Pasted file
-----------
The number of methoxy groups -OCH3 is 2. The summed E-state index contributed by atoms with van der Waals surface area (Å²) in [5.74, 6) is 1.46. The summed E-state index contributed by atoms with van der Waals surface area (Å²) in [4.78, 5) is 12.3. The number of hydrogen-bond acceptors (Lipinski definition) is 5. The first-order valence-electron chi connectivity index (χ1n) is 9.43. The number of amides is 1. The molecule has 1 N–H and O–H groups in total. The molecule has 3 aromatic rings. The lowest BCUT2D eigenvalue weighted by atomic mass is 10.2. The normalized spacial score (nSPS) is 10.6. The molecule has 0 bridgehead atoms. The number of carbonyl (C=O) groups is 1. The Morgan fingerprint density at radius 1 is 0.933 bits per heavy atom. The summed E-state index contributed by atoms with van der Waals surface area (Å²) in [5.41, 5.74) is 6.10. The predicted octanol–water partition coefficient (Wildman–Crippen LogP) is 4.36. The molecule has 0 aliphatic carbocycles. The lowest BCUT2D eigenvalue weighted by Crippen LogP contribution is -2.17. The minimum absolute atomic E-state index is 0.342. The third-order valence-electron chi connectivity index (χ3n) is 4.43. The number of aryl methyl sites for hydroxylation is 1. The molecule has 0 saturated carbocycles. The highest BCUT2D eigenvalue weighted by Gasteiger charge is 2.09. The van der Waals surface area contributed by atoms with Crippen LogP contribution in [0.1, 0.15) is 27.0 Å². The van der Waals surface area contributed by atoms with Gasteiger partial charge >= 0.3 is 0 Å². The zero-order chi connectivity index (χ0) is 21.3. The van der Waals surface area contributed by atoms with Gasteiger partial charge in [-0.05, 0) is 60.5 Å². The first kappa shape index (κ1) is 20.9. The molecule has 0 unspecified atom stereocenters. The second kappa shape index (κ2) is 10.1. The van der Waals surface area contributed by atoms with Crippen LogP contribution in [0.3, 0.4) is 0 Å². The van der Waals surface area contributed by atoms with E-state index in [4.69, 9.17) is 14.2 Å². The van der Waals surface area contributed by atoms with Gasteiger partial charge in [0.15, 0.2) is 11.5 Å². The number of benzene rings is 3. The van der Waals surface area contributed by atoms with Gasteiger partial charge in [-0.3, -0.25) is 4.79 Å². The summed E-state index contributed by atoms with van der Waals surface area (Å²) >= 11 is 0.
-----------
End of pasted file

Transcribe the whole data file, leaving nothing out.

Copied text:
The number of methoxy groups -OCH3 is 2. The summed E-state index contributed by atoms with van der Waals surface area (Å²) in [5.74, 6) is 1.46. The summed E-state index contributed by atoms with van der Waals surface area (Å²) in [4.78, 5) is 12.3. The number of hydrogen-bond acceptors (Lipinski definition) is 5. The first-order valence-electron chi connectivity index (χ1n) is 9.43. The number of amides is 1. The molecule has 1 N–H and O–H groups in total. The molecule has 3 aromatic rings. The lowest BCUT2D eigenvalue weighted by atomic mass is 10.2. The normalized spacial score (nSPS) is 10.6. The molecule has 0 bridgehead atoms. The number of carbonyl (C=O) groups is 1. The Morgan fingerprint density at radius 1 is 0.933 bits per heavy atom. The summed E-state index contributed by atoms with van der Waals surface area (Å²) in [5.41, 5.74) is 6.10. The predicted octanol–water partition coefficient (Wildman–Crippen LogP) is 4.36. The molecule has 0 aliphatic carbocycles. The lowest BCUT2D eigenvalue weighted by Crippen LogP contribution is -2.17. The minimum absolute atomic E-state index is 0.342. The third-order valence-electron chi connectivity index (χ3n) is 4.43. The number of aryl methyl sites for hydroxylation is 1. The molecule has 0 saturated carbocycles. The highest BCUT2D eigenvalue weighted by Gasteiger charge is 2.09. The van der Waals surface area contributed by atoms with Crippen LogP contribution in [0.1, 0.15) is 27.0 Å². The van der Waals surface area contributed by atoms with Gasteiger partial charge >= 0.3 is 0 Å². The zero-order chi connectivity index (χ0) is 21.3. The van der Waals surface area contributed by atoms with Gasteiger partial charge in [-0.05, 0) is 60.5 Å². The first kappa shape index (κ1) is 20.9. The molecule has 0 unspecified atom stereocenters. The second kappa shape index (κ2) is 10.1. The van der Waals surface area contributed by atoms with Crippen LogP contribution in [0.3, 0.4) is 0 Å². The van der Waals surface area contributed by atoms with E-state index in [4.69, 9.17) is 14.2 Å². The van der Waals surface area contributed by atoms with Gasteiger partial charge in [0.15, 0.2) is 11.5 Å². The number of benzene rings is 3. The van der Waals surface area contributed by atoms with Gasteiger partial charge in [-0.3, -0.25) is 4.79 Å². The summed E-state index contributed by atoms with van der Waals surface area (Å²) >= 11 is 0.